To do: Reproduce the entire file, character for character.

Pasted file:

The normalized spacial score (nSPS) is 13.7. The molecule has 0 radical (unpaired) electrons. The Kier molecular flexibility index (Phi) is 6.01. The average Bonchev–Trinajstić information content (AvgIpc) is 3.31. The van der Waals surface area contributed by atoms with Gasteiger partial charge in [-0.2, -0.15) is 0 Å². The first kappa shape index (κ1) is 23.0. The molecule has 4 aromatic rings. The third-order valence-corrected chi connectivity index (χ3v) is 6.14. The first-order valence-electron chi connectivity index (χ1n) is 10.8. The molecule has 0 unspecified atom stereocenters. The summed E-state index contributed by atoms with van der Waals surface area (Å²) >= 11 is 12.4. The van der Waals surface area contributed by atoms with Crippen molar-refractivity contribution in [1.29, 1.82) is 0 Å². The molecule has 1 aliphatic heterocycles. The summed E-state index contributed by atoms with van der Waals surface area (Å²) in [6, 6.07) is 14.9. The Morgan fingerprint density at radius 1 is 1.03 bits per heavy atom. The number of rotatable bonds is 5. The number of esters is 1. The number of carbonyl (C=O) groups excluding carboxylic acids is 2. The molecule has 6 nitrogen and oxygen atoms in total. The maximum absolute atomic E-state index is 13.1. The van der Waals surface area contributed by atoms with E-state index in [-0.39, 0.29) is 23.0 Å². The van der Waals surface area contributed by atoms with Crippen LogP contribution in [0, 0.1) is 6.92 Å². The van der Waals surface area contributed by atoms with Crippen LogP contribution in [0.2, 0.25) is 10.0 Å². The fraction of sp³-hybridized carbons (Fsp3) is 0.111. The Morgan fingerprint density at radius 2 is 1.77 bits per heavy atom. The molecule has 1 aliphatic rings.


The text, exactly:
The normalized spacial score (nSPS) is 13.7. The molecule has 0 radical (unpaired) electrons. The Kier molecular flexibility index (Phi) is 6.01. The average Bonchev–Trinajstić information content (AvgIpc) is 3.31. The van der Waals surface area contributed by atoms with Gasteiger partial charge in [-0.2, -0.15) is 0 Å². The first kappa shape index (κ1) is 23.0. The molecule has 4 aromatic rings. The third-order valence-corrected chi connectivity index (χ3v) is 6.14. The first-order valence-electron chi connectivity index (χ1n) is 10.8. The molecule has 0 unspecified atom stereocenters. The summed E-state index contributed by atoms with van der Waals surface area (Å²) >= 11 is 12.4. The van der Waals surface area contributed by atoms with Crippen molar-refractivity contribution in [1.29, 1.82) is 0 Å². The molecule has 1 aliphatic heterocycles. The summed E-state index contributed by atoms with van der Waals surface area (Å²) in [6, 6.07) is 14.9. The Morgan fingerprint density at radius 1 is 1.03 bits per heavy atom. The number of rotatable bonds is 5. The number of esters is 1. The number of carbonyl (C=O) groups excluding carboxylic acids is 2. The molecule has 6 nitrogen and oxygen atoms in total. The maximum absolute atomic E-state index is 13.1. The van der Waals surface area contributed by atoms with E-state index in [-0.39, 0.29) is 23.0 Å². The van der Waals surface area contributed by atoms with Crippen LogP contribution in [0, 0.1) is 6.92 Å². The van der Waals surface area contributed by atoms with Crippen LogP contribution in [0.2, 0.25) is 10.0 Å². The fraction of sp³-hybridized carbons (Fsp3) is 0.111. The Morgan fingerprint density at radius 2 is 1.77 bits per heavy atom. The molecule has 1 aliphatic rings.